Many sound experts will tell you that you need both a preamp and a mixer. However, many modern mixers already have a preamp or several preamps built into their system.
Nevertheless, having an additional preamp can help you improve the quality of your sound and boost its signal more than your mixer allows.
What Are Powered Speakers?
Powered speakers are audio components with a power amplifier built into the speaker enclosure.
Whenever you browse online shopping for powered speakers, you’ll also come across terms like active speakers, passive speakers, and unpowered speakers.
You will see all four types used in sound systems. Notice how the term “powered” is often used in place of “active,” whereas “unpowered” is commonly interchangeable with “passive.”
We can tell you that all unpowered speakers are passive models, and all active models are powered speakers. However, not all powered speakers are active models, and not all passive models are unpowered.
Powered speakers can either be active or passive, depending on how it amplifies a sound signal from a preamp or a mixer.
Active Powered Speaker
An active speaker uses an active crossover filter network. This system crossover receives the signals from a preamp or mixer, splits them, and delivers them separately to individual power amplification before going to the drivers.
In short, the crossover or splitting of signals occurs before amplification.
Passive Powered Speaker
On the other hand, in passive speaker boxes, the crossover occurs after amplification. The speaker receives the signals from a preamp or mixer, uses its built-in power amplifier to increase the signal, and delivers it to the crossover.
How to Connect Powered Speakers to Mixer
Now that you can determine what type of powered speakers you have, it’s also crucial to know whether you can connect them to a mixer. It all falls on what kind of sound mixer you have and what types of connections it allows.
The Problem with Powered Mixers
Suppose you have a powered mixer, that is, a mixer with a built-in amplifier. If you find speaker jacks on your mixer labeled “Speaker Out,” these jacks are intended only for unpowered passive speakers. A Speaker Out signal carries both processed audio signals and electrical power to drive the passive speakers.
Powered speakers use line-level audio inputs that cannot handle the electrical energy from a powered mixer’s Speaker Out signal. For this reason, you SHOULD NOT connect powered speakers to such ports on a powered mixer. Doing so can damage your crossover networks, amplifiers, and speaker drivers.
There are two types of connection available for powered speakers to function well with power mixers.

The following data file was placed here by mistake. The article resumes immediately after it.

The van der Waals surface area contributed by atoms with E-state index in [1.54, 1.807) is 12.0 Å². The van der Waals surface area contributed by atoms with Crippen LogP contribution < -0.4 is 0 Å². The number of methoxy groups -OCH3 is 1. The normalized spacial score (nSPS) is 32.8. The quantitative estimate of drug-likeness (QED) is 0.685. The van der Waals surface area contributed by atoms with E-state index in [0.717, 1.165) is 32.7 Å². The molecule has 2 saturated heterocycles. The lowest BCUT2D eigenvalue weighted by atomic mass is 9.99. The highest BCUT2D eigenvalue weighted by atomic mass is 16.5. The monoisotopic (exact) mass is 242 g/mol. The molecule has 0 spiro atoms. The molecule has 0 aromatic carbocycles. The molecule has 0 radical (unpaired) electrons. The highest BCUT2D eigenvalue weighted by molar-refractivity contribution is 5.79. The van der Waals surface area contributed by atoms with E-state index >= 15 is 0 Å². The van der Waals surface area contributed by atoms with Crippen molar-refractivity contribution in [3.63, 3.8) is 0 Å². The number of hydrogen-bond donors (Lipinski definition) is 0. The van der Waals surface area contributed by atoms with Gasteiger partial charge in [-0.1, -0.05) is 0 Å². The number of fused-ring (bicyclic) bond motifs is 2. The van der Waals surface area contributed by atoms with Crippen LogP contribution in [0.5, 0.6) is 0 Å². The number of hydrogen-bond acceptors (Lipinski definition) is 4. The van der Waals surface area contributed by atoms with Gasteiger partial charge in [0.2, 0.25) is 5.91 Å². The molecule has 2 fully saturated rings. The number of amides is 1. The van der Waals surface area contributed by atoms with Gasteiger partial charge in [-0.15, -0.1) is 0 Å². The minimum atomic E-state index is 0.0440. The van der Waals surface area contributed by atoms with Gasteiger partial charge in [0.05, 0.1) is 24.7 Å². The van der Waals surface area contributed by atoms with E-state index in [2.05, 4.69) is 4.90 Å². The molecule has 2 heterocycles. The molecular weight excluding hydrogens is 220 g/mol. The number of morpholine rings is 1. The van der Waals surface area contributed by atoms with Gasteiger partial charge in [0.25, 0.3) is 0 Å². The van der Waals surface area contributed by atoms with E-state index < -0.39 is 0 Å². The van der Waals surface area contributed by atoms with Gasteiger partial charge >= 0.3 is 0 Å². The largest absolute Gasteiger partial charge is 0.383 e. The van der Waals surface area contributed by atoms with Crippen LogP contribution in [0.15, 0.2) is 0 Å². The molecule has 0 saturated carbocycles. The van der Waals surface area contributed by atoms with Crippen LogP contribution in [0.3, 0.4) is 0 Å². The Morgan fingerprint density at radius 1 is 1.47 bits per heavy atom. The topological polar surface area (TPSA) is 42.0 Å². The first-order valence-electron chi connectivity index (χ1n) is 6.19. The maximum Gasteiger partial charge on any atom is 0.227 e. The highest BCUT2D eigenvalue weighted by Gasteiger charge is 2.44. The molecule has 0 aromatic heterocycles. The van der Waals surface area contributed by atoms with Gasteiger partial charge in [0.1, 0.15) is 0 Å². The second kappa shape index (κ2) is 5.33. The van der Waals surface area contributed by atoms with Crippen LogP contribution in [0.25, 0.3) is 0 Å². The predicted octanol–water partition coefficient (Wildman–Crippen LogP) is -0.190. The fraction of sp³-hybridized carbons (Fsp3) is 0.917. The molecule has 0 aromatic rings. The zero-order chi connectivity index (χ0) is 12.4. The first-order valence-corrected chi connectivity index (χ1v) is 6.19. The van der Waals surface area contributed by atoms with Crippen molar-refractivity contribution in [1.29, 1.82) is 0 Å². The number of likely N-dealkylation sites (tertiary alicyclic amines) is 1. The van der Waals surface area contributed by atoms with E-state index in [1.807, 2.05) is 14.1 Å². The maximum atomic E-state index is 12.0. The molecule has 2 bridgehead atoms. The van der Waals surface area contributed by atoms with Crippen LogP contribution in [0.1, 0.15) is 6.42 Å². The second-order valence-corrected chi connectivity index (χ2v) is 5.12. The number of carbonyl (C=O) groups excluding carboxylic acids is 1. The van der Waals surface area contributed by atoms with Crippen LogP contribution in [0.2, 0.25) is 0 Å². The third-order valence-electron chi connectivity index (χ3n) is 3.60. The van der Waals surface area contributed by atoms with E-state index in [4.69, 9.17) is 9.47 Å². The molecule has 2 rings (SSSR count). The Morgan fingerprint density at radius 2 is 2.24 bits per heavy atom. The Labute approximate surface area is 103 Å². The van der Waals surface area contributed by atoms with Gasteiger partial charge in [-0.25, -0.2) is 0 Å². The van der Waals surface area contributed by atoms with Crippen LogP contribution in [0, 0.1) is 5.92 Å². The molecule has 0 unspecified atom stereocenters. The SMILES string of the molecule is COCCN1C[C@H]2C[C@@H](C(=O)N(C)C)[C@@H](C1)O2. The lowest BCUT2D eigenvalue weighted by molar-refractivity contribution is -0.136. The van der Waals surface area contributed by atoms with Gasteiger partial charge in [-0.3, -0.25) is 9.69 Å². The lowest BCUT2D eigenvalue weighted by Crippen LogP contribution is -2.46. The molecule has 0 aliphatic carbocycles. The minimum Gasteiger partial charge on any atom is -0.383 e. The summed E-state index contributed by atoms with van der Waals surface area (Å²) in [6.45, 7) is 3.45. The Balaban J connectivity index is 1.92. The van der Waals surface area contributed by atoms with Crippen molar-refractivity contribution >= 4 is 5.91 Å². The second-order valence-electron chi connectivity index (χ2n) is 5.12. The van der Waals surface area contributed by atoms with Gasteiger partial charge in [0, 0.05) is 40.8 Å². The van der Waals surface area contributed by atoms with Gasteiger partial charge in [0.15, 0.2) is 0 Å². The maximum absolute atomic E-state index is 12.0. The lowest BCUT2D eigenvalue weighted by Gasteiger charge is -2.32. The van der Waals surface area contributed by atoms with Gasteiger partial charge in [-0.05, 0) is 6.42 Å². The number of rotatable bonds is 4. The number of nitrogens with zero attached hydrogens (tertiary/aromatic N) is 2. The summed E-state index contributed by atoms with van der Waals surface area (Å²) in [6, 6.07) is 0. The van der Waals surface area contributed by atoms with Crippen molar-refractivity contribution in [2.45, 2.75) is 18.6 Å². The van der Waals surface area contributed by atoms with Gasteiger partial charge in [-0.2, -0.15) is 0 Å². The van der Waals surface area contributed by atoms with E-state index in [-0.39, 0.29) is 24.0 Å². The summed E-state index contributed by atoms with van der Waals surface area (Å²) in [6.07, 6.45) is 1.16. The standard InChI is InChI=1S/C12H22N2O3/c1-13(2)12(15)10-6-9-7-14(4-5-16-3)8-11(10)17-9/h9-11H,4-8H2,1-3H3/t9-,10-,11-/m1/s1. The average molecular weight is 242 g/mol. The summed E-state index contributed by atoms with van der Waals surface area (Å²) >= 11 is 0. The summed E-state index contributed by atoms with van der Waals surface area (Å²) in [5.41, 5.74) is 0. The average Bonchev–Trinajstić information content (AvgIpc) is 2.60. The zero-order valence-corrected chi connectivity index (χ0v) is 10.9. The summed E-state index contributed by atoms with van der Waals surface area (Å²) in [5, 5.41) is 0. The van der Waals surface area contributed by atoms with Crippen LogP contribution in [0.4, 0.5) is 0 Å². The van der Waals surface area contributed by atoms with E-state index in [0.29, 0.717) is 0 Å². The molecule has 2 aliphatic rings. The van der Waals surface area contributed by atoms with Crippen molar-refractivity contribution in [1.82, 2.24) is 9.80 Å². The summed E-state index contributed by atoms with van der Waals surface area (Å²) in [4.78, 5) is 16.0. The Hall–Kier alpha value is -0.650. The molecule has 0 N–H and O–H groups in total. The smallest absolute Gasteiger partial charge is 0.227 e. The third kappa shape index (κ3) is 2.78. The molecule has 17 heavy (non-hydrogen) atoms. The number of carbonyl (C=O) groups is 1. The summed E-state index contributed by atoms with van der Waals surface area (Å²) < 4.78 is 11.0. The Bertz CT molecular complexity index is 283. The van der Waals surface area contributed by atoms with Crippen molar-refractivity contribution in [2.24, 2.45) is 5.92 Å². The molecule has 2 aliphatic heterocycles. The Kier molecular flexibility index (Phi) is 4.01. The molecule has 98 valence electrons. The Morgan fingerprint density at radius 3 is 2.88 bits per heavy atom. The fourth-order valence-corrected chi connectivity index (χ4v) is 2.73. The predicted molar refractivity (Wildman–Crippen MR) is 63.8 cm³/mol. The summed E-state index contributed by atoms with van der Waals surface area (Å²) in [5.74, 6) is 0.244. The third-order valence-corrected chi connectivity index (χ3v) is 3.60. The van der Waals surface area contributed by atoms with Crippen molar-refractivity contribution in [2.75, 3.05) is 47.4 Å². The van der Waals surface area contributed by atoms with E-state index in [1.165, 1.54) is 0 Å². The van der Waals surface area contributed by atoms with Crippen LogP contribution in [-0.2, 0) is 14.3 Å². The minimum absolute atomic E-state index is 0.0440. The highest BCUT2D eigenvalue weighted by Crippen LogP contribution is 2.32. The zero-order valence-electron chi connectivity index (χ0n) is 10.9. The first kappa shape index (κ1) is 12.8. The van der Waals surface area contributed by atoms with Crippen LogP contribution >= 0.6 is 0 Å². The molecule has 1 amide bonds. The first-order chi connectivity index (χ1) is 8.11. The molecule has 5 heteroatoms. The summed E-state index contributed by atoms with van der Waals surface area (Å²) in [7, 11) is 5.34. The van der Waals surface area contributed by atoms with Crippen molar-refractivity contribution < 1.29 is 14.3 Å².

A sound signal needs two conductors to travel through various components in any sound system. An unbalanced connection uses one conductor for the signal and another for the ground and shielding.
Unbalanced ports will have the following labels: “UNBALANCED,” “UNBALANCED OUTPUT,” or “UNBAL.”
You can use unbalanced signals between a mixer and a powered speaker, but it is highly susceptible to distortions and noise risk. This problem becomes more apparent for extra-long lines greater than 30 feet. Since only one of its legs carries induced noise, an unbalanced line is not equipped to cancel out such distortions.
Unbalanced connections use RCA and TS speaker cables.
While there are ways to convert unbalanced connections to balanced ones, it is a topic for another discussion.
If you want to take advantage of a powered mixer and pair it with your powered speakers, the smartest connection is a balanced line. Unlike unbalanced connections, a balanced device will have three separate lines in a single cable: positive, negative, and grounding. This arrangement allows superior noise rejection.
The shield or ground connection does not carry a signal unless the line has a fault. Moreover, any unexpected noise induced into the connection becomes common for both positive and negative signal lines. As a result, the distortion of both signals cancels each other out.
Most modern mixers have balanced output ports, usually labeled “BALANCED,” “BALANCED OUTPUT,” or “BAL.” They will require XLR or TRS cables, depending on the mixer. The good thing is that many sound mixers offer balanced connections both for XLR and TRS lines.
Whichever the case, you might also want to check whether your powered speakers use XLR or TRS inputs. You might need an XLR to TRS cable or vice versa.
Connecting It Right
Once you find the balanced output jacks, take note of the left (L) and right (R) stereo channels, especially if you’re using active speakers.
On the other hand, if you’re using a master with a built-in amplifier and a passive slave speaker, use the balanced Mono channel port.